Flavors of Manchester
Fifth annual Taste event is biggest ever
By Linda A. Thompson-Odum email@example.com
An event local foodies and shoppers wait for all year, the fifth annual Taste of Downtown Manchester will be held Wednesday, Sept. 10.
That evening area restaurants will bring some of their best dishes to downtown retailers. For one ticket price, folks can go from store to store and taste delicious food, and check out what’s new in the area’s retail scene.
Samantha Appleton of Intown Manchester, the event organizer, said, “This is going to be the biggest Taste event we’ve ever put on. We have 26 restaurants signed on, which is the most we’ve ever had. And we are happy to say that we now have host locations on the southern part of Elm Street, which is a result of our district being expanded.”
The list of restaurants includes repeat participants such as the Red Arrow Diner and Richard’s Bistro, some who have not participated for a couple of years, such as Commercial Street Fishery and Piccola Italia, and newcomers like 900 Degrees, whose co-owner Erik Sealander is happy to take part. “This is the first year for the restaurant, but I did the event for the past three or four years for my previous employer,” he said. “We always had a really good time. The people are fun to interact with, and we felt we wanted to be a part of it and support the community.”
Sealander said his restaurant will serve its house organic salad, made with mixed greens, red onion, cranberries, tomato, walnuts and balsamic vinaigrette; and the Caprese salad of local tomatoes, buffalo mozzarella, basil, extra-virgin olive oil and balsamic vinegar. “Obviously we can’t take the wood-fired oven with us, so we’ll highlight these starters,” he said. “They’re signature items from our menu and good food to serve at an event like this. We can make them fresh and delicious.”
900 Degrees will set up shop in Pearson’s Jewelry at 926 Elm St. “A little salad and a little jewelry shopping,” Sealander said. “All the wives will be happy!”
Because of the expanded district, Appleton said, there will be the FairPoint Taste Trolley that will make stops all along the Taste route to bring people to their favorite spots. One of the southern Elm Street participants is George’s Apparel, which will host Richard’s Bistro. Executive chef Matthew Provencher said, “It is a great way to get people downtown. I worked in Nashua for two years and it’s amazing how much busier their downtown is than Manchester’s.”
Povencher said he and owner Richard Vareschi selected dishes for the evening that offer a taste of the old and a taste of the new, since the bistro’s menu has items from both men. They decided on nori rolls with avocado and radishes; caramelized pineapple with black pepper wrapped in prosciutto; and mini chocolate mousse cakes. “I’ve been at the restaurant about a year, and last year I helped them get ready for the event,” Povencher said. “I’ll be there this year and I like the chance to meet people. Most of the time I’m behind the line and don’t get to talk to anyone. I know they sell a thousand tickets, so I can just imagine what it will be like.”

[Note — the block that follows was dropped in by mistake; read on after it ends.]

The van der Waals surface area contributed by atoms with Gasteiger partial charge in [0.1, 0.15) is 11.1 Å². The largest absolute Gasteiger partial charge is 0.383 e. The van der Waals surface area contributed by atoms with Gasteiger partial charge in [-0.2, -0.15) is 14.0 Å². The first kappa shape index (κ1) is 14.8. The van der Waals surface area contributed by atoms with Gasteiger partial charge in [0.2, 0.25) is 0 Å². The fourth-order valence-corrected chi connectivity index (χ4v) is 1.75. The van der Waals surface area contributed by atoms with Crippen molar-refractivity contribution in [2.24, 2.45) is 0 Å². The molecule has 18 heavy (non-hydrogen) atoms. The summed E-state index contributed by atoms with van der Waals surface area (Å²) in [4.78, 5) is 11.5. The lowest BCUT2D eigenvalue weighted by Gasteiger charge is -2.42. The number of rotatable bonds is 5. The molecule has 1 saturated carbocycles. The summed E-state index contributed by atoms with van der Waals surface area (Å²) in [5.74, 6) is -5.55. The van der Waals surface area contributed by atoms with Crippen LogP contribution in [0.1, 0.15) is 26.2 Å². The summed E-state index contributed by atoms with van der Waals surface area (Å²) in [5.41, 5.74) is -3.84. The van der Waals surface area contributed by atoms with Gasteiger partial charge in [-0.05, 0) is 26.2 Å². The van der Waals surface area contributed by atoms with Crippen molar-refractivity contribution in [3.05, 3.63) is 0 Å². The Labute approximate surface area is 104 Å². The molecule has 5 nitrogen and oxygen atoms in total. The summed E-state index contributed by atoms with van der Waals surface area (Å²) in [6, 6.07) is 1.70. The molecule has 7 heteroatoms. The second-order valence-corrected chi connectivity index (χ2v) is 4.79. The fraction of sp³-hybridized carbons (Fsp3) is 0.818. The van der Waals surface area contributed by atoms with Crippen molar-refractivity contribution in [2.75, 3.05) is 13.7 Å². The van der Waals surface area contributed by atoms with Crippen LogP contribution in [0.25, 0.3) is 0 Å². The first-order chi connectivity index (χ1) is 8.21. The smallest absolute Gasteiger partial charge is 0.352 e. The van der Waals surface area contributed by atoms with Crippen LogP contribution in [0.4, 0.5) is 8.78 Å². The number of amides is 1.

Besides the food and the shopping, musicians will perform all along the Taste route. Radio station WZID 95.7 will have a tent at City Hall Plaza, where everyone can pick up free Fiji water. Also, Appleton said several local vineyards will donate wine and cider for the tasting alongside some of the restaurants.
The Red Arrow Diner will take part for the fourth time this year. “My business is downtown and community involvement is important to us,” owner Carol Sheehan said. “We like doing things together with the community. I love doing these events and meeting all the people. It lets people to know what’s in downtown Manchester.”
Sheehan’s diner will serve Dinah Fingers, their take on the Hostess Twinkie, and the popular American chop suey. Red Arrow workers will be located at the UPS Store at 816 Elm St. Because the restaurant takes part in other similar events, such as the Best of New Hampshire party, they are seasoned veterans when it comes to this kind of evening. “We’re pretty well set up for it,” Sheehan said. “We have our steam table that we take with us. It can be a little challenging depending on the place you pair up with.”
The evening will go from 5 to 8 p.m. Tickets cost $25 in advance, $30 on the day of the event, which sells out every year. Tickets may be purchased at the Intown Manchester offices, 889 Elm St., or at Ocean Bank, 1750 Elm St. Only cash or checks will be accepted.
To get a complete listing of the participating restaurants and where they will be located, go to the Intown Manchester Web site, www.intownmanchester.com, or call 645-6285.
Appleton said, “I’ve been fortunate to get a first-hand look at what all the restaurants are preparing for that night, and my mouth is already watering.”